Recently, a number of novel memory interface solutions aimed at addressing the speed discrepancy between memory and microprocessors have been presented.
Several generations of high bandwidth DRAM-type memory devices have been introduced. Of note is Rambus Inc which first introduced a memory subsystem in which data and command/control information is multiplexed on a single bus and described in U.S. Pat. No. 5,319,755 which issued Jun. 7, 1994. Subsequently, Concurrent Rambus™ was introduced which altered the command/data timing but retained the same basic bus topology. Finally, Direct Rambus™ described in R. Crisp “Direct Rambus Technology: The New Main Memory Standard”, IEEE Micro, November/December 1997, p. 18-28, was introduced in which command and address information is separated from data information to improve bus utilization. Separate row and column command fields are provided to allow independent control of memory bank activation, deactivation, refresh, data read and data write (column) commands. All three Rambus variations however share the same bus topology as illustrated in
In this topology a controller 10 is located at one end of a shared bus 12, while a clock driver circuit 14 and bus terminations 16 are located at an opposite end. The shared bus includes, data and address/control busses, which run from the controller at one end to the various memory devices MEMORY I . . . MEMORY N and the termination at the far end. The clock signal generated by the clock driver 14 begins at the far end and travels towards the controller 10 and then loops back to the termination at the far end. The clock bus is twice as long as the data and address/control busses. Each memory device has two clock inputs ClkFromController and ClkToController respectively, one for the clock traveling towards the controller CTC, and another for the clock traveling away from the controller CFC towards the termination. When the controller 10 reads from a memory device, the memory device synchronizes the data it drives onto the bus with the clock traveling towards the controller. When the controller is writing to a memory device, the memory device uses the clock traveling away from the controller to latch in data. In this way the data travels in the same direction as the clock, and clock-to-data skew is reduced. The memory devices employ onchip phase locked loops (PLL) or delay locked loops (DLL) to generate the correct clock phases to drive data output buffers and to sample the data and command/address input buffers.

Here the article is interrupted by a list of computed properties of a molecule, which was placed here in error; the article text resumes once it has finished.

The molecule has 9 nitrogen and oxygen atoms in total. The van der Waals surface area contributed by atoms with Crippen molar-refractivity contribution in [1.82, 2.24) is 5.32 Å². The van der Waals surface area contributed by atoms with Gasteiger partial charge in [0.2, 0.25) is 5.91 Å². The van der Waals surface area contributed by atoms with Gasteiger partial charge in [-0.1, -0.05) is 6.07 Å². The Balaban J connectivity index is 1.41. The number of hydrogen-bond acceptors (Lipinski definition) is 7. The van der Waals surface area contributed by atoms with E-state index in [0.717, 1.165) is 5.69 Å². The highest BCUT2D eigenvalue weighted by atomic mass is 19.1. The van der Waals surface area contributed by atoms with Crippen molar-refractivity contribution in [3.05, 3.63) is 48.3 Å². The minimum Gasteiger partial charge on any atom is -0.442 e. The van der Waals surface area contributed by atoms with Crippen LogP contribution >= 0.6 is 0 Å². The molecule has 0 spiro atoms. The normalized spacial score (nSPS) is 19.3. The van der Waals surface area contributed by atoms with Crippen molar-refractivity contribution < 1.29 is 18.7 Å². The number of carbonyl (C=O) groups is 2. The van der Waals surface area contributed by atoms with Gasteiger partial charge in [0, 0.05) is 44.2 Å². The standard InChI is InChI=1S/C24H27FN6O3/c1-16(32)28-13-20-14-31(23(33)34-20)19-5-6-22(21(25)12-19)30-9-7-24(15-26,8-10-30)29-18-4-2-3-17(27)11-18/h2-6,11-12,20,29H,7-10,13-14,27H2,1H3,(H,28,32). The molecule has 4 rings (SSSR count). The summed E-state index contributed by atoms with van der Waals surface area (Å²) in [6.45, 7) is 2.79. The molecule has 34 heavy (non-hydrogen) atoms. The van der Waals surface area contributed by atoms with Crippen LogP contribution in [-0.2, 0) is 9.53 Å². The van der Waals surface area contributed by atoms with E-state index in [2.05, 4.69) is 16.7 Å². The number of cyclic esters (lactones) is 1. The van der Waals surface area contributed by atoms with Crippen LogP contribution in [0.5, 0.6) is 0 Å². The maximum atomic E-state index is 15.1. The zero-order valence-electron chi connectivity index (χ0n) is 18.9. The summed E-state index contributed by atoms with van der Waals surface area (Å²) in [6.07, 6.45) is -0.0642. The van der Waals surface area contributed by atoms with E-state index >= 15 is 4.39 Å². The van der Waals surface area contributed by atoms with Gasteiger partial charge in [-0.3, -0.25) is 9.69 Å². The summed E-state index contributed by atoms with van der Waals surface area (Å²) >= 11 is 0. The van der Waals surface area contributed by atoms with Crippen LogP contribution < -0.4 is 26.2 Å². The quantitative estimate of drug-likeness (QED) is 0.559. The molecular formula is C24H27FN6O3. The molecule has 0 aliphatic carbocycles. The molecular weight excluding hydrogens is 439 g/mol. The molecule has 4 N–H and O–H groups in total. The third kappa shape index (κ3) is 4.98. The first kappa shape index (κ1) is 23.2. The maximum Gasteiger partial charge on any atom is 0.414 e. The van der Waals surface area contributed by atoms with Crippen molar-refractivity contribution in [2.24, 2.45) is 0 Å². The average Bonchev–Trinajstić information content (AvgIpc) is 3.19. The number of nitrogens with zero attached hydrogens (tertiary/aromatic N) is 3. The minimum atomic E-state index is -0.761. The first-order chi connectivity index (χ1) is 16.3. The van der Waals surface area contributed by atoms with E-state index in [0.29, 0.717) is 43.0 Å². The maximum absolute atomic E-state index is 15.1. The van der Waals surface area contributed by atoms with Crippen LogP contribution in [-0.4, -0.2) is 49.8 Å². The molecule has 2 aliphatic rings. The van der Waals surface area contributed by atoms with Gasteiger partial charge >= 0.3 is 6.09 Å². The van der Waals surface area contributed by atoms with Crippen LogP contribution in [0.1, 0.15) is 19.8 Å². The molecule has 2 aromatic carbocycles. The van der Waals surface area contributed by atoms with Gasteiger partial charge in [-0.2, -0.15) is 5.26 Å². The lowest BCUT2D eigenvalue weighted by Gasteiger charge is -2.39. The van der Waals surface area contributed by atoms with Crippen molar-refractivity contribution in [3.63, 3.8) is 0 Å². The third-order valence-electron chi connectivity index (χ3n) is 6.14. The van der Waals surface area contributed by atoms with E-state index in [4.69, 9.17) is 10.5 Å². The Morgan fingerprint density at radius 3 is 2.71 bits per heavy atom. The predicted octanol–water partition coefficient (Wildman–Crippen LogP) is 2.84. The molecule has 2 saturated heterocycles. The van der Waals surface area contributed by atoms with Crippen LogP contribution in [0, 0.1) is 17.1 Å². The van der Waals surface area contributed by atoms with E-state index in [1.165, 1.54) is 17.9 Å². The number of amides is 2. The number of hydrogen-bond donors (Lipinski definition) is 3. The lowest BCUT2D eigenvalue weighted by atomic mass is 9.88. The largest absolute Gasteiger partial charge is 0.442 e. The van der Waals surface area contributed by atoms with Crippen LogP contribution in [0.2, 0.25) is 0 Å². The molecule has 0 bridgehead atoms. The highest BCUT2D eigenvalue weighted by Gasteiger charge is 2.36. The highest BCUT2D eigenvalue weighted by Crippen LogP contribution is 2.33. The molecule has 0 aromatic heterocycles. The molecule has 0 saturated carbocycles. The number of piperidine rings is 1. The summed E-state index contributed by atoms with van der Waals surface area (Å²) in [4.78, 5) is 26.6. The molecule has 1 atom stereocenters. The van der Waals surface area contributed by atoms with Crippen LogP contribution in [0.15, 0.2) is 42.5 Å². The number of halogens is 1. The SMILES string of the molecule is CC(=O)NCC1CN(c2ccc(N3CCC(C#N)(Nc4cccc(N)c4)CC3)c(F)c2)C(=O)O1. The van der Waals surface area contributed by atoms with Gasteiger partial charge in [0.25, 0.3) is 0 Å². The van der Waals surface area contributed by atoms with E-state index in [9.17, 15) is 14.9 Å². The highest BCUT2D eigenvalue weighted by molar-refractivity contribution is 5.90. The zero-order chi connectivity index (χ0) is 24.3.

There are a number of shortcoming with this topology as will be described below.
For the bus topology of
For example, there is a summation of clock-to-data timing errors in transferring data from one device to another.
The data I/O pin has an output transistor 27 for driving the data bus. An actual memory device will have 16 or 18 such data pins. The other data pins are not shown in
Row control and column control input pins are also shown in
In the prior art system, Vterm is equal to 1.8 v, Rterm is 20Ω, and the current loutprovided by the device driving the bus is 40 mA. This is shown schematically in
Given the high and. low voltage range, the reference voltage for the comparator is set to 1.4 v, which is midway between high and low levels on the bus. The input timing waveforms for this circuit configuration is shown in
There will be some timing error Δr and Δf, on the rising edge and falling edges of DLL outputs respectively, with respect to the output of the clock comparator, as shown in
The output timing waveforms for the circuit of
Another shortcoming of the prior art implementation shown in
A further shortcoming of the prior art is that open drain outputs, shown schematically in
Each device discussed above in the prior art self-calibrates its output pulse amplitude levels. Either an external reference or an internally generated reference level is required, along with precision comparator circuits and calibration control circuitry. Inaccuracies in any of these elements may lead the output amplitudes from different devices to vary, resulting in further closure of the data eye.